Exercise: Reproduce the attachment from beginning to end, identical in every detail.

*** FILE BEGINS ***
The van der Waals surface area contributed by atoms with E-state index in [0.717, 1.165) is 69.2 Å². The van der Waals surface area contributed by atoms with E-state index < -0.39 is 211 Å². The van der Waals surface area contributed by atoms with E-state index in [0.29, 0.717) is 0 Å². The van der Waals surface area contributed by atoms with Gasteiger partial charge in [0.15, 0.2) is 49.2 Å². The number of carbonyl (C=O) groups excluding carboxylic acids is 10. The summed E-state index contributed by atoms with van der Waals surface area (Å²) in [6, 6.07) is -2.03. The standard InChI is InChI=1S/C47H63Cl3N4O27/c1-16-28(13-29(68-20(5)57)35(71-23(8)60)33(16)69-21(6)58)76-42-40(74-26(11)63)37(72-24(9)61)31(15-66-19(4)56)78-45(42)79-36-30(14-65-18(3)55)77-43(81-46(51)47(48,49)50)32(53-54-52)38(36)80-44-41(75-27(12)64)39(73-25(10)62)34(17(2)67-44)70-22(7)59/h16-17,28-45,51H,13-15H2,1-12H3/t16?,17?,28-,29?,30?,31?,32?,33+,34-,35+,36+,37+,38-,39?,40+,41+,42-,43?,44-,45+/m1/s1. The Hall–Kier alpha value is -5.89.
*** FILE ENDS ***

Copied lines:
The van der Waals surface area contributed by atoms with E-state index in [0.717, 1.165) is 69.2 Å². The van der Waals surface area contributed by atoms with E-state index < -0.39 is 211 Å². The van der Waals surface area contributed by atoms with E-state index in [0.29, 0.717) is 0 Å². The van der Waals surface area contributed by atoms with Gasteiger partial charge in [0.15, 0.2) is 49.2 Å². The number of carbonyl (C=O) groups excluding carboxylic acids is 10. The summed E-state index contributed by atoms with van der Waals surface area (Å²) in [6, 6.07) is -2.03. The standard InChI is InChI=1S/C47H63Cl3N4O27/c1-16-28(13-29(68-20(5)57)35(71-23(8)60)33(16)69-21(6)58)76-42-40(74-26(11)63)37(72-24(9)61)31(15-66-19(4)56)78-45(42)79-36-30(14-65-18(3)55)77-43(81-46(51)47(48,49)50)32(53-54-52)38(36)80-44-41(75-27(12)64)39(73-25(10)62)34(17(2)67-44)70-22(7)59/h16-17,28-45,51H,13-15H2,1-12H3/t16?,17?,28-,29?,30?,31?,32?,33+,34-,35+,36+,37+,38-,39?,40+,41+,42-,43?,44-,45+/m1/s1. The Hall–Kier alpha value is -5.89.